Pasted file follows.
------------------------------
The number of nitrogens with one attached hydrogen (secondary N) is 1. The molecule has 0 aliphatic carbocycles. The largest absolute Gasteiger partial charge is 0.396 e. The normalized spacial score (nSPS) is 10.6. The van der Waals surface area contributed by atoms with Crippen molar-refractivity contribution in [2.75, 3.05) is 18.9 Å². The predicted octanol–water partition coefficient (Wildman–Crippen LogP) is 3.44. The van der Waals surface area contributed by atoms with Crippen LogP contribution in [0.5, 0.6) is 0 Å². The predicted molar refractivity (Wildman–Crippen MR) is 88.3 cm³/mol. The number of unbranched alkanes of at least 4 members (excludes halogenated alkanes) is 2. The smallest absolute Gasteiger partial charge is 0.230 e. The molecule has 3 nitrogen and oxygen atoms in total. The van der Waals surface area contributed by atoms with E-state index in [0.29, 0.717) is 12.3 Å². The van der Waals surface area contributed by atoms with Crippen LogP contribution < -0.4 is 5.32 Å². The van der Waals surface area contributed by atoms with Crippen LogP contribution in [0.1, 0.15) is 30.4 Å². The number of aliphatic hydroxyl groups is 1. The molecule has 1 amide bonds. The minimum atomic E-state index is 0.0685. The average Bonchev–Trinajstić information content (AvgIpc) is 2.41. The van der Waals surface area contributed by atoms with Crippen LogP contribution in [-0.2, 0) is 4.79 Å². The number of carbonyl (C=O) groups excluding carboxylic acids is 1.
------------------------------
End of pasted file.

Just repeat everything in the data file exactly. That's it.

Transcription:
The number of nitrogens with one attached hydrogen (secondary N) is 1. The molecule has 0 aliphatic carbocycles. The largest absolute Gasteiger partial charge is 0.396 e. The normalized spacial score (nSPS) is 10.6. The van der Waals surface area contributed by atoms with Crippen molar-refractivity contribution in [2.75, 3.05) is 18.9 Å². The predicted octanol–water partition coefficient (Wildman–Crippen LogP) is 3.44. The van der Waals surface area contributed by atoms with Crippen LogP contribution in [0.5, 0.6) is 0 Å². The predicted molar refractivity (Wildman–Crippen MR) is 88.3 cm³/mol. The number of unbranched alkanes of at least 4 members (excludes halogenated alkanes) is 2. The smallest absolute Gasteiger partial charge is 0.230 e. The molecule has 3 nitrogen and oxygen atoms in total. The van der Waals surface area contributed by atoms with E-state index in [0.29, 0.717) is 12.3 Å². The van der Waals surface area contributed by atoms with Crippen LogP contribution < -0.4 is 5.32 Å². The van der Waals surface area contributed by atoms with Crippen LogP contribution in [0.1, 0.15) is 30.4 Å². The number of aliphatic hydroxyl groups is 1. The molecule has 1 amide bonds. The minimum atomic E-state index is 0.0685. The average Bonchev–Trinajstić information content (AvgIpc) is 2.41. The van der Waals surface area contributed by atoms with Crippen LogP contribution in [-0.2, 0) is 4.79 Å². The number of carbonyl (C=O) groups excluding carboxylic acids is 1.